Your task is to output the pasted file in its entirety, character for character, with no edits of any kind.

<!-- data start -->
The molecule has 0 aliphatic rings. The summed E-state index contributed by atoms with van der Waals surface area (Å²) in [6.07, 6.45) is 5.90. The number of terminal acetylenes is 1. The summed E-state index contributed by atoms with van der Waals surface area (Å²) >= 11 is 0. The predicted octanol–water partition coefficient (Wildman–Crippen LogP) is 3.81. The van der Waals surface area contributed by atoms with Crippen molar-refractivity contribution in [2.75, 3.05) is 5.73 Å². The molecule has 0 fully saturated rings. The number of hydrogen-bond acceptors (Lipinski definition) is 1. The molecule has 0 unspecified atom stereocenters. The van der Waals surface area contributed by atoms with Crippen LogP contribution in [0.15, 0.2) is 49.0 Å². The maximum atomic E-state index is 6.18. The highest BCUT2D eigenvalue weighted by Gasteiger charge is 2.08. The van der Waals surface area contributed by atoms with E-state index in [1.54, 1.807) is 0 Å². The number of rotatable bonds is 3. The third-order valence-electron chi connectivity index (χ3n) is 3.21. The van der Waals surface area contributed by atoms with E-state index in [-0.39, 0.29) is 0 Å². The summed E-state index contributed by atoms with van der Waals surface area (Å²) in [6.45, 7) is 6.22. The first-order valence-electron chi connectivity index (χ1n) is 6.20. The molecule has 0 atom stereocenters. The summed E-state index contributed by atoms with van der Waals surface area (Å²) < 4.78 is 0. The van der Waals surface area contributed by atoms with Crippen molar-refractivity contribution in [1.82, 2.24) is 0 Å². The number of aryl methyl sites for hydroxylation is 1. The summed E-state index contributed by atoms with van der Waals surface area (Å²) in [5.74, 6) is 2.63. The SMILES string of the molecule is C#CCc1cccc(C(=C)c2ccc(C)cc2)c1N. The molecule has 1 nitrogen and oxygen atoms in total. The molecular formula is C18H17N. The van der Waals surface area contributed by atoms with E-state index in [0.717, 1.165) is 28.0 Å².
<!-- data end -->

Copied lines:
The molecule has 0 aliphatic rings. The summed E-state index contributed by atoms with van der Waals surface area (Å²) in [6.07, 6.45) is 5.90. The number of terminal acetylenes is 1. The summed E-state index contributed by atoms with van der Waals surface area (Å²) >= 11 is 0. The predicted octanol–water partition coefficient (Wildman–Crippen LogP) is 3.81. The van der Waals surface area contributed by atoms with Crippen molar-refractivity contribution in [2.75, 3.05) is 5.73 Å². The molecule has 0 fully saturated rings. The number of hydrogen-bond acceptors (Lipinski definition) is 1. The molecule has 0 unspecified atom stereocenters. The van der Waals surface area contributed by atoms with Crippen LogP contribution in [0.15, 0.2) is 49.0 Å². The maximum atomic E-state index is 6.18. The highest BCUT2D eigenvalue weighted by Gasteiger charge is 2.08. The van der Waals surface area contributed by atoms with E-state index in [1.54, 1.807) is 0 Å². The number of rotatable bonds is 3. The third-order valence-electron chi connectivity index (χ3n) is 3.21. The van der Waals surface area contributed by atoms with E-state index in [-0.39, 0.29) is 0 Å². The summed E-state index contributed by atoms with van der Waals surface area (Å²) in [6.45, 7) is 6.22. The first-order valence-electron chi connectivity index (χ1n) is 6.20. The molecule has 0 atom stereocenters. The summed E-state index contributed by atoms with van der Waals surface area (Å²) < 4.78 is 0. The van der Waals surface area contributed by atoms with Crippen molar-refractivity contribution in [1.82, 2.24) is 0 Å². The number of aryl methyl sites for hydroxylation is 1. The summed E-state index contributed by atoms with van der Waals surface area (Å²) in [5.74, 6) is 2.63. The SMILES string of the molecule is C#CCc1cccc(C(=C)c2ccc(C)cc2)c1N. The molecule has 1 nitrogen and oxygen atoms in total. The molecular formula is C18H17N. The van der Waals surface area contributed by atoms with E-state index in [0.717, 1.165) is 28.0 Å².